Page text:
Editor’s Note: This talk, a powerful call to arms for the ages, was delivered at the launch of a new book-length interview of Bishop Athanasius Schneider in Rome. The book that covers everything from Vatican II, to Archbishop Lefebvre's role in the resistance and even the role of Freemasonry.
In the middle of the Amazon Synod, Cardinal Burke and Bishop Schneider— the two most outspoken ecclesiastical critics of the Amazon Synod— collaborated in the launching of a book published by Diane Montagna (one of the most traditional Catholic vaticanistas in Rome) in the presence of Cardinals Muller and Arinze, at an event covered by several topnotch Vatican journalists and members of the world press (including The Remnant) and at which the “Papal Posse’s” own Father Gerald Murray served as enthusiastic emcee. (Watch The Remnant's coverage of this event HERE)
People often complain that we need to 'do something' about what’s happening in Rome. Well, here it is! MJM
- Will the Church, beginning this coming October, lose its Roman face in order to assume an “Amazonic face”? Somebody wants this to happen, but he is not in the Amazon, he is in Rome where Saint Peter was martyred, the Apostle on whom Christ conferred the universal Primacy.
The ninetieth anniversary of the Lateran Accords, signed in Rome on February 11, 1929, between the Holy See and the government of Benito Mussolini, passed almost unnoticed. The Accords, also known as the “Conciliazione” because they re-established collaboration between Church and State in Italy, which had ended after the taking of Rome in 1870, were replaced in 1984 with a “New Concordat” which distorted the significance of the 1929 Accords.
The Lateran Accords of 1929 included a Treaty with 27 articles as well as a Concordat with 45 articles. They reflect the principle already contained in the Statute issued in the Piedmont on March 4, 1848 (called the “Albertine Statute” because it was issued by King Carlo Alberto), which established that the Catholic, Apostolic, and Roman religion was the only religion of the Italian State.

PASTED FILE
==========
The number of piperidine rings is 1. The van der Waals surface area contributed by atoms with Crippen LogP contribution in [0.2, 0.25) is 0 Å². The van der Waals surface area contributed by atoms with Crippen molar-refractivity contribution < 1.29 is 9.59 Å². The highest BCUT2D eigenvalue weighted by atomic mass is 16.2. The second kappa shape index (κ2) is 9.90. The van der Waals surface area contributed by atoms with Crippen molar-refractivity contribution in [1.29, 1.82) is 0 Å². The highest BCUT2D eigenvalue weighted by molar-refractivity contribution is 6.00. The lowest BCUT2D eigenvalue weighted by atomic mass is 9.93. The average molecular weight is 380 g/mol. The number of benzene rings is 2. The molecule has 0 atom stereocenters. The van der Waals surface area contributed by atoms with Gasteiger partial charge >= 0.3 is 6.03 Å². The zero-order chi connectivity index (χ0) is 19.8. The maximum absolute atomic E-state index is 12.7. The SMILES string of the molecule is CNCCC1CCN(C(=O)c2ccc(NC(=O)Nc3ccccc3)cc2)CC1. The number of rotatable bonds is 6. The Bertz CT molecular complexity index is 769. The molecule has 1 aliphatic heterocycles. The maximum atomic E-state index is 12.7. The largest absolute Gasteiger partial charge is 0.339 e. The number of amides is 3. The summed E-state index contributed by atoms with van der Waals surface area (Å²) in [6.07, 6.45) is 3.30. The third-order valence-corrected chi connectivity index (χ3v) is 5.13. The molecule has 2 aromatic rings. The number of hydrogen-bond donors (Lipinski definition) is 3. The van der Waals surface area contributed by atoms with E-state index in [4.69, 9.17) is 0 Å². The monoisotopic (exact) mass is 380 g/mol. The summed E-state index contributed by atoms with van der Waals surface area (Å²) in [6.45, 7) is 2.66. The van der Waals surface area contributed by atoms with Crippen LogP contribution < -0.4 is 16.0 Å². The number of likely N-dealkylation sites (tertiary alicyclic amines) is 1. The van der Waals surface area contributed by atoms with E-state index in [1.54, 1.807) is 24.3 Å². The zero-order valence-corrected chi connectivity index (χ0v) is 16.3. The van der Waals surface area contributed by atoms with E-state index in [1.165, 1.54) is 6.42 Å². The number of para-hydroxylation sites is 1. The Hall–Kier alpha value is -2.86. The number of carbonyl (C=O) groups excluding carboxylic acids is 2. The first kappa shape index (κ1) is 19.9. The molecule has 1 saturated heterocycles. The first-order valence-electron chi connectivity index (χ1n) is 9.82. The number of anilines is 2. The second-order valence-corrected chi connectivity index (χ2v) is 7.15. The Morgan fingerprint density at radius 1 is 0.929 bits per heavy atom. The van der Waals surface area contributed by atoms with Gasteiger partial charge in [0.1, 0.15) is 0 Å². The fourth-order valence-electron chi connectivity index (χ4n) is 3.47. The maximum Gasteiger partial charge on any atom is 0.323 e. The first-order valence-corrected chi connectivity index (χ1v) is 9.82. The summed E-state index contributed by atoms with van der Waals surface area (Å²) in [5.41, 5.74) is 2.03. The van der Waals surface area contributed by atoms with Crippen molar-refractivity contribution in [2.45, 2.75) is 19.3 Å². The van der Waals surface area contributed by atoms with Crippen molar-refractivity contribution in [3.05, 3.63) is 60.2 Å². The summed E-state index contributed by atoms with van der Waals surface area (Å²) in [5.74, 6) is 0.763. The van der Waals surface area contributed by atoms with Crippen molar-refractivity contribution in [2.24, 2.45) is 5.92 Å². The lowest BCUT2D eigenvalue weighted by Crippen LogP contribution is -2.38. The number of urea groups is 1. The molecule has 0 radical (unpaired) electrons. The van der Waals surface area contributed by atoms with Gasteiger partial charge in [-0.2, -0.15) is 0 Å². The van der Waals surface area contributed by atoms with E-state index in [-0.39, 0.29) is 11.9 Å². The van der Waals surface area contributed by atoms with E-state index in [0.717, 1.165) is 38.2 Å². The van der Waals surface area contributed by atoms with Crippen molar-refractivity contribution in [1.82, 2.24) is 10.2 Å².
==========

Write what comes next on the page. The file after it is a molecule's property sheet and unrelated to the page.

A Letter From Rome . . .
A LARGE NUMBER of churches have welcomed the traditional Mass in Rome during the fifty years that have passed since the promulgation of the Novus Ordo Missae of Paul VI (3 April 1969), but the one that is most distinguished for the unbroken continuity with which the ancient Roman Rite has been celebrated there since 1969 is the Church of San Giuseppe a Capo le Case, on the Via Francesco Crispi, near the more famous Via Sistina.
The Blood of Christ, to which we owe our redemption, gives the life of each Christian a sacrifical character, as a participation in the immolation which Christ made of himself on Calvary. It is intimately linked to the Holy Sacrifice of the Mass, which is the unbloody renewal of the Sacrifice of the Cross. And it is not without significance that the Church of San Giuseppe a Capo, so intimately linked to the relic of the Precious Blood, has the privilege of being the most ancient Church of Rome, where there is a regular celebration of the Holy Mass according to the ancient Roman rite.